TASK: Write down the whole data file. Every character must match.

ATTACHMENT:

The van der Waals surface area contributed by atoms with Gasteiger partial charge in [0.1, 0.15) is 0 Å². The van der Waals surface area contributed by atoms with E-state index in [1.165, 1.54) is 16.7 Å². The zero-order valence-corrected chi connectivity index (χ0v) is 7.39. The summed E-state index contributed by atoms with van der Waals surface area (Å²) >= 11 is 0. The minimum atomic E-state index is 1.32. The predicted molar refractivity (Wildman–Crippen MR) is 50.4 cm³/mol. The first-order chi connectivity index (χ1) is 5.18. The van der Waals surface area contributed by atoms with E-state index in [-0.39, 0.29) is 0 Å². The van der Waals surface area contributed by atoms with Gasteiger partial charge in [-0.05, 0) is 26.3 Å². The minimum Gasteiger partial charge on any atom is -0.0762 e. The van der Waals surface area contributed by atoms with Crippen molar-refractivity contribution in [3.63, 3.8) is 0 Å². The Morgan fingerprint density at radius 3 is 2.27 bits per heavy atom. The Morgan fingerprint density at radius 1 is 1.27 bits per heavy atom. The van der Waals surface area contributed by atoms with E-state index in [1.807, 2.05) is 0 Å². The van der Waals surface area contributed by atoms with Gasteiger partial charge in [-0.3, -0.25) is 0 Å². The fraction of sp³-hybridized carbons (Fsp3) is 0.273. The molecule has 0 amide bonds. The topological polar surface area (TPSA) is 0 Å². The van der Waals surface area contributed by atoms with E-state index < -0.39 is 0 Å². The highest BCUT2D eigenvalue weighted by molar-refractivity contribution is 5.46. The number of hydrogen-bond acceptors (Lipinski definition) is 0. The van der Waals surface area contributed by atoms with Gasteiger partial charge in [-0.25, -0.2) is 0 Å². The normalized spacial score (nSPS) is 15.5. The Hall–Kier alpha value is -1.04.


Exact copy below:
The van der Waals surface area contributed by atoms with Gasteiger partial charge in [0.1, 0.15) is 0 Å². The van der Waals surface area contributed by atoms with E-state index in [1.165, 1.54) is 16.7 Å². The zero-order valence-corrected chi connectivity index (χ0v) is 7.39. The summed E-state index contributed by atoms with van der Waals surface area (Å²) >= 11 is 0. The minimum atomic E-state index is 1.32. The predicted molar refractivity (Wildman–Crippen MR) is 50.4 cm³/mol. The first-order chi connectivity index (χ1) is 5.18. The van der Waals surface area contributed by atoms with E-state index in [-0.39, 0.29) is 0 Å². The van der Waals surface area contributed by atoms with Gasteiger partial charge in [-0.05, 0) is 26.3 Å². The minimum Gasteiger partial charge on any atom is -0.0762 e. The van der Waals surface area contributed by atoms with Crippen molar-refractivity contribution in [3.63, 3.8) is 0 Å². The Morgan fingerprint density at radius 3 is 2.27 bits per heavy atom. The Morgan fingerprint density at radius 1 is 1.27 bits per heavy atom. The van der Waals surface area contributed by atoms with E-state index in [1.807, 2.05) is 0 Å². The van der Waals surface area contributed by atoms with Gasteiger partial charge in [-0.3, -0.25) is 0 Å². The fraction of sp³-hybridized carbons (Fsp3) is 0.273. The molecule has 0 amide bonds. The topological polar surface area (TPSA) is 0 Å². The van der Waals surface area contributed by atoms with E-state index < -0.39 is 0 Å². The highest BCUT2D eigenvalue weighted by molar-refractivity contribution is 5.46. The number of hydrogen-bond acceptors (Lipinski definition) is 0. The van der Waals surface area contributed by atoms with Gasteiger partial charge in [-0.25, -0.2) is 0 Å². The normalized spacial score (nSPS) is 15.5. The Hall–Kier alpha value is -1.04.